Rachael Denhollander was my own person of the year for 2018, when I learned her story of being the first woman to go public with sexual assault accusations against Larry Nassar, a Michigan State University doctor who was also employed by the U.S. women’s gymnastics team. Rachael speaks with a calm, authoritative voice that brooks no argument; she is very clear that this man’s behavior (and that of those who covered for him) was in no way acceptable. Her voice carries a dignified undertone that demands to know why we still have to do this. She filed her complaint in 2016, the same year she told her story to the Indianapolis Star. Larry Nassar’s trial was in 2018, resulting in a prison sentence of up to 175 years.
Unfortunately, the story doesn’t end there, as the recently-announced settlement proposal by USA Gymnastics releases its leaders from liability and makes no provision to discover who was responsible. USA Gymnastics and the U.S. Olympic Committee are clear that they don’t think they bear any responsibility to protect their own athletes, nor to learn the truth of past crimes. Simone Biles, Aly Raisman, Denhollander, other Olympic athletes, and attorneys are weighing in, hoping to force a new proposal.
Another story from the sports world is the U.S. Women’s National Team (USWNT), who won their fourth World Cup in 2019. Since it was founded in 1991, there have been eight world cups, with the U.S. winning four of them (plus placing second once and third three times). Now, in addition to their dominant work on the soccer field, these athletes are going to work in a different arena: the courtroom. They’ve filed a lawsuit claiming that they deserve salaries equal to those of the U.S. men’s team. This one is likely to go to trial, and we’ll know the results before this summer’s Olympics. Meanwhile, the well-paid but comparatively underachieving U.S. men’s team has issued a statement in support of the women’s team against the discriminatory practices of US Soccer.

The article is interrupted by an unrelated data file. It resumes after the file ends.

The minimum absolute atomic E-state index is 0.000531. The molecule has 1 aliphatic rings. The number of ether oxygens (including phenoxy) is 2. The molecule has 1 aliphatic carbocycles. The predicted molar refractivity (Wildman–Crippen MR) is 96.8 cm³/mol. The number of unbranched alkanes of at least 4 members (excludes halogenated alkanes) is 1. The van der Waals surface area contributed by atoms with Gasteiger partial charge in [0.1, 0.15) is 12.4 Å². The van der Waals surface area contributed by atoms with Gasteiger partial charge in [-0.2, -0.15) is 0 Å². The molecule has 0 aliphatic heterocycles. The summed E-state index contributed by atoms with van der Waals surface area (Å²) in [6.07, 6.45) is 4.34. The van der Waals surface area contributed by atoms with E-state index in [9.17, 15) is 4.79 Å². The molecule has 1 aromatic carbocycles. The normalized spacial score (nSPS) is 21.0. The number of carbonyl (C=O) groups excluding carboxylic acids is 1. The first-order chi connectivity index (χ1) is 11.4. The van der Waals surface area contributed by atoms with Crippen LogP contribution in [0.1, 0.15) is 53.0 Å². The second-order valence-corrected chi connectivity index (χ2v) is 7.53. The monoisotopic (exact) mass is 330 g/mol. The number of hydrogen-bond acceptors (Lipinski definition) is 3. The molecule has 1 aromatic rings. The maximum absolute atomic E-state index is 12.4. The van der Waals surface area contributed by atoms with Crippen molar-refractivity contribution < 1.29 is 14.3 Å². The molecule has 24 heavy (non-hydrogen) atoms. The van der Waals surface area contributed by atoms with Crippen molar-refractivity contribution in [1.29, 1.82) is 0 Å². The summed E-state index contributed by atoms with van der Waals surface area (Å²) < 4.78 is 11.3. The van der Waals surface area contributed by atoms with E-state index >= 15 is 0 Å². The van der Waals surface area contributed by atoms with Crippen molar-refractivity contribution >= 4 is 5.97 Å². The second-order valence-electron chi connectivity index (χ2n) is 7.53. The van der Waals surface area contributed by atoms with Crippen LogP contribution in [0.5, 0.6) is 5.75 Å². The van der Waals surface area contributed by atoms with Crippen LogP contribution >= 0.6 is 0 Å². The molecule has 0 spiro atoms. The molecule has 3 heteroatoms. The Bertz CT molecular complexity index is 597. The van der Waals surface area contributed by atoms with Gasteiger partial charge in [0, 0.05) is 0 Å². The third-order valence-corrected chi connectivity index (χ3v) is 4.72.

It took a lot of time and great suffering for women to gain the right to vote. There is much to be said on this topic, and much more should be studied in school, but I’m going to try to keep this short. I encourage you—yes, you!—to read more about it; all of us have things to learn as well as a great deal to be thankful for.